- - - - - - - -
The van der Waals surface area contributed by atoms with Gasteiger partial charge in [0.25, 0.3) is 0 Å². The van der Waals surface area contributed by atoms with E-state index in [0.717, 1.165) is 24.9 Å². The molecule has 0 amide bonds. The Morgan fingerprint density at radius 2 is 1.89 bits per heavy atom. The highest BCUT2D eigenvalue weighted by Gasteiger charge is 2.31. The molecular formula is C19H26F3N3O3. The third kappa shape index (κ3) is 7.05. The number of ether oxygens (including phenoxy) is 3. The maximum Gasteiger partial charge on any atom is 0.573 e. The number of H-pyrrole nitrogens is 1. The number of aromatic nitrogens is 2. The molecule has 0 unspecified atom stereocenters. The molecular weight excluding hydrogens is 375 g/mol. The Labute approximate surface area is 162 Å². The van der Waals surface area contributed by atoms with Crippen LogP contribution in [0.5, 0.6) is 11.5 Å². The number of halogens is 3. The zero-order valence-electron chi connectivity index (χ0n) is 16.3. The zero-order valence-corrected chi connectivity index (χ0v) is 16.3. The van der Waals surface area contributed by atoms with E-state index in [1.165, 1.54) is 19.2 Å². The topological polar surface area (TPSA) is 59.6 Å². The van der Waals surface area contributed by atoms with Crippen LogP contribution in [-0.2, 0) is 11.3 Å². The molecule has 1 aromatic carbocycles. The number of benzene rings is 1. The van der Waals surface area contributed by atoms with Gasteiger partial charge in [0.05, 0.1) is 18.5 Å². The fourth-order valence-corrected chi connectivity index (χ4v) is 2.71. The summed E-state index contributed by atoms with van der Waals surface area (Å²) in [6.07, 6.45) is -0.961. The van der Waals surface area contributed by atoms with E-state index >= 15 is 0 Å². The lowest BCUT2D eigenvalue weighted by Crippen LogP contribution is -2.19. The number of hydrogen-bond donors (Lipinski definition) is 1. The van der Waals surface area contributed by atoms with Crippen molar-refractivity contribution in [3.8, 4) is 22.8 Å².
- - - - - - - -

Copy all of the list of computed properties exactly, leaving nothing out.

The van der Waals surface area contributed by atoms with Gasteiger partial charge in [0.25, 0.3) is 0 Å². The van der Waals surface area contributed by atoms with E-state index in [0.717, 1.165) is 24.9 Å². The molecule has 0 amide bonds. The Morgan fingerprint density at radius 2 is 1.89 bits per heavy atom. The highest BCUT2D eigenvalue weighted by Gasteiger charge is 2.31. The molecular formula is C19H26F3N3O3. The third kappa shape index (κ3) is 7.05. The number of ether oxygens (including phenoxy) is 3. The maximum Gasteiger partial charge on any atom is 0.573 e. The number of H-pyrrole nitrogens is 1. The number of aromatic nitrogens is 2. The molecule has 0 unspecified atom stereocenters. The molecular weight excluding hydrogens is 375 g/mol. The Labute approximate surface area is 162 Å². The van der Waals surface area contributed by atoms with Crippen LogP contribution in [0.5, 0.6) is 11.5 Å². The number of halogens is 3. The zero-order valence-electron chi connectivity index (χ0n) is 16.3. The zero-order valence-corrected chi connectivity index (χ0v) is 16.3. The van der Waals surface area contributed by atoms with E-state index in [1.165, 1.54) is 19.2 Å². The topological polar surface area (TPSA) is 59.6 Å². The van der Waals surface area contributed by atoms with Crippen LogP contribution in [-0.2, 0) is 11.3 Å². The molecule has 1 aromatic carbocycles. The number of benzene rings is 1. The van der Waals surface area contributed by atoms with Gasteiger partial charge in [0.05, 0.1) is 18.5 Å². The fourth-order valence-corrected chi connectivity index (χ4v) is 2.71. The summed E-state index contributed by atoms with van der Waals surface area (Å²) in [6.07, 6.45) is -0.961. The van der Waals surface area contributed by atoms with E-state index >= 15 is 0 Å². The lowest BCUT2D eigenvalue weighted by Crippen LogP contribution is -2.19. The number of hydrogen-bond donors (Lipinski definition) is 1. The van der Waals surface area contributed by atoms with Crippen molar-refractivity contribution in [3.8, 4) is 22.8 Å².